What did I learn from her book? Well, the most obvious lesson is to spend some effort writing a title that sizzles. But what I really garnered from reading Good in Bed was the knowledge that I didn’t want to write Stephen King-ish horror stories in boring old third person like I’d done with my first attempt at novel writing. I wanted to write funny, contemporary stories where the main character seemed so real, reading the book was more like chatting with your best friend at Starbucks, or sneaking a peek at her diary.

As I read each chapter it felt like Cannie was talking directly to me. She shared the same self-deprecating comments that constantly circled my brain, topics like her less-than-perfect body and other familiar insecurities. The raw emotions, the funny asides, the lifelike twisting of events seemed more like actual anecdotes from the author than from a fictional character.

And I couldn’t wait to try it!

When I first sat down to write CurvyKathy31: Confessions of a Chat-aholic the words seemed to flow easier through my fingers. Not only did I now LOVE reading in first person—I loved writing in it, too. It was easy! And easy has always been my preference.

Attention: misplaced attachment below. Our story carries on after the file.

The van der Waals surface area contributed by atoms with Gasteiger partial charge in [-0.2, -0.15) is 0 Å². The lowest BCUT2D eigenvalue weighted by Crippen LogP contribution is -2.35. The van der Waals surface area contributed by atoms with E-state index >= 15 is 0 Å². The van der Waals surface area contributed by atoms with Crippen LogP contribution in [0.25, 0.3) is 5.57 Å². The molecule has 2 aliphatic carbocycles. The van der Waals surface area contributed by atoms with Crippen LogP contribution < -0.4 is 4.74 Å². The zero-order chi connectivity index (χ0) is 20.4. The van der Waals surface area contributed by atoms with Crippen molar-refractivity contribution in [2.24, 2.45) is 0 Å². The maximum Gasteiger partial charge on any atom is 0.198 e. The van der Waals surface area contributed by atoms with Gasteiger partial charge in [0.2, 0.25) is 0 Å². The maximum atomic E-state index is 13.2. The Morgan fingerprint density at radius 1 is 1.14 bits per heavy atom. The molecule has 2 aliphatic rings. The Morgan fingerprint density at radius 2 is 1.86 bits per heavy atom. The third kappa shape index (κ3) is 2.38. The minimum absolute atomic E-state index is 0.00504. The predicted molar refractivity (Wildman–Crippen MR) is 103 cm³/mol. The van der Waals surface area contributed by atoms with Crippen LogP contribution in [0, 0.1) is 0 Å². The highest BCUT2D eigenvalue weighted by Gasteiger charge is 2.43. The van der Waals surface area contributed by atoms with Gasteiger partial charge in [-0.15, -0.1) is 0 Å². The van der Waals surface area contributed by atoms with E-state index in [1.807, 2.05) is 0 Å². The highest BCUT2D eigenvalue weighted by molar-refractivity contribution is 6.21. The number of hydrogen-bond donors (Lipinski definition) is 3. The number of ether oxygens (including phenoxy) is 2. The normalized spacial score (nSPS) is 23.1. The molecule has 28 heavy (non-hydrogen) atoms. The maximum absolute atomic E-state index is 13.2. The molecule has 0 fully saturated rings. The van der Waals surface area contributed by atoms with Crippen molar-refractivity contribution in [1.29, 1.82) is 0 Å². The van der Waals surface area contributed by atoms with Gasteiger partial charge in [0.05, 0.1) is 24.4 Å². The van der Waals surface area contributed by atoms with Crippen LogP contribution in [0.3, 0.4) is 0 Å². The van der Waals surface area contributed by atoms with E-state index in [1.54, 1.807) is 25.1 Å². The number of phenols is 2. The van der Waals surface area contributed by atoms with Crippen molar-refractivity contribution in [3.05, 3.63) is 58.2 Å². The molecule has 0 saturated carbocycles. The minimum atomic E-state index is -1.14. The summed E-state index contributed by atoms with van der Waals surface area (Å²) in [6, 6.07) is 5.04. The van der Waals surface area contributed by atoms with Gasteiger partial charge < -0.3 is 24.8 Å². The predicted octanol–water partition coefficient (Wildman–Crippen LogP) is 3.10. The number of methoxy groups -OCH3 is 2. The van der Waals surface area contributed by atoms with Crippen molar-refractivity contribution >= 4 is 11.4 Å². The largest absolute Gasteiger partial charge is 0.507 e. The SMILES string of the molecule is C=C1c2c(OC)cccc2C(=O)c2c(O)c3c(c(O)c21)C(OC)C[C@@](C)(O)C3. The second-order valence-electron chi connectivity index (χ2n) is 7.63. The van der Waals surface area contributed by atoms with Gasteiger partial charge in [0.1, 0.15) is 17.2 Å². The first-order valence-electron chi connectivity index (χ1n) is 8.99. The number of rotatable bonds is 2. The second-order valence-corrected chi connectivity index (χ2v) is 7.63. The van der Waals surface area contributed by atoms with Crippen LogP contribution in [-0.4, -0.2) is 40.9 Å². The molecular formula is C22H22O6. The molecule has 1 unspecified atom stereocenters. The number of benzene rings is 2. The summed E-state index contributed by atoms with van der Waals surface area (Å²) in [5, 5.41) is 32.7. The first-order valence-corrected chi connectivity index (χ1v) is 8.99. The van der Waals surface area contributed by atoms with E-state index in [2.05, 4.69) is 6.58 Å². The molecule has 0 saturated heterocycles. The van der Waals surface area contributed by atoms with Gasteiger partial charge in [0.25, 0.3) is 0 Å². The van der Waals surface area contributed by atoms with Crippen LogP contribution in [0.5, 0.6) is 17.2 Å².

About half way through my manuscript I joined my local chapter of Romance Writer’s of America. At one of my first meetings the speaker said something that felt like lightening striking my heart. She explained that first person was a harder sell than third person. Harlequin didn’t even accept manuscripts written in first person. Now, while my intention had never been to write a romance novel, the speaker’s words hurt.